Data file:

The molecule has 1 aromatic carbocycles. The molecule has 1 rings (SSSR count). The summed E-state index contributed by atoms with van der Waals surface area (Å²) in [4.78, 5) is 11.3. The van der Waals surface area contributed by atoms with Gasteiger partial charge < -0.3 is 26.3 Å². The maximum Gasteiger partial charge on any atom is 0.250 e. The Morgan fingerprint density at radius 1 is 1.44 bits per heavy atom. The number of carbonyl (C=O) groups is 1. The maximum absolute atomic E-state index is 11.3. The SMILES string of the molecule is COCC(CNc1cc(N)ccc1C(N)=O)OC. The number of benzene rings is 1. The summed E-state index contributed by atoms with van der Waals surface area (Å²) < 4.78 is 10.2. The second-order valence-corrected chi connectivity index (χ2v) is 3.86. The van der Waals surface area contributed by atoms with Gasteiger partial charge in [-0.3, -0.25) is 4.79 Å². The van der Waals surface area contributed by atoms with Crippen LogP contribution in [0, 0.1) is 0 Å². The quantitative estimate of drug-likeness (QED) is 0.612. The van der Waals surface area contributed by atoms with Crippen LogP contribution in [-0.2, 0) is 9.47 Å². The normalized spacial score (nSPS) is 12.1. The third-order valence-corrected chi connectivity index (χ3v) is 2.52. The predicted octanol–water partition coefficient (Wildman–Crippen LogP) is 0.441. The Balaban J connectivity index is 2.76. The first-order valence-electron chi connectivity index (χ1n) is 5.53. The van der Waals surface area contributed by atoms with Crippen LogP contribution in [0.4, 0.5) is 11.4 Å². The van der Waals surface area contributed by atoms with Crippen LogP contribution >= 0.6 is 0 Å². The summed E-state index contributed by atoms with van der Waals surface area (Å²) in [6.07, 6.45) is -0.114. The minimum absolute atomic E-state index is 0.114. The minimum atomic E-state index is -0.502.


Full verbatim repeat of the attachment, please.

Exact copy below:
The molecule has 1 aromatic carbocycles. The molecule has 1 rings (SSSR count). The summed E-state index contributed by atoms with van der Waals surface area (Å²) in [4.78, 5) is 11.3. The van der Waals surface area contributed by atoms with Gasteiger partial charge < -0.3 is 26.3 Å². The maximum Gasteiger partial charge on any atom is 0.250 e. The Morgan fingerprint density at radius 1 is 1.44 bits per heavy atom. The number of carbonyl (C=O) groups is 1. The maximum absolute atomic E-state index is 11.3. The SMILES string of the molecule is COCC(CNc1cc(N)ccc1C(N)=O)OC. The number of benzene rings is 1. The summed E-state index contributed by atoms with van der Waals surface area (Å²) < 4.78 is 10.2. The second-order valence-corrected chi connectivity index (χ2v) is 3.86. The van der Waals surface area contributed by atoms with Gasteiger partial charge in [-0.3, -0.25) is 4.79 Å². The van der Waals surface area contributed by atoms with Crippen LogP contribution in [0, 0.1) is 0 Å². The quantitative estimate of drug-likeness (QED) is 0.612. The van der Waals surface area contributed by atoms with Crippen LogP contribution in [-0.2, 0) is 9.47 Å². The normalized spacial score (nSPS) is 12.1. The third-order valence-corrected chi connectivity index (χ3v) is 2.52. The predicted octanol–water partition coefficient (Wildman–Crippen LogP) is 0.441. The Balaban J connectivity index is 2.76. The first-order valence-electron chi connectivity index (χ1n) is 5.53. The van der Waals surface area contributed by atoms with Crippen LogP contribution in [0.4, 0.5) is 11.4 Å². The van der Waals surface area contributed by atoms with Crippen LogP contribution >= 0.6 is 0 Å². The summed E-state index contributed by atoms with van der Waals surface area (Å²) in [6.07, 6.45) is -0.114. The minimum absolute atomic E-state index is 0.114. The minimum atomic E-state index is -0.502.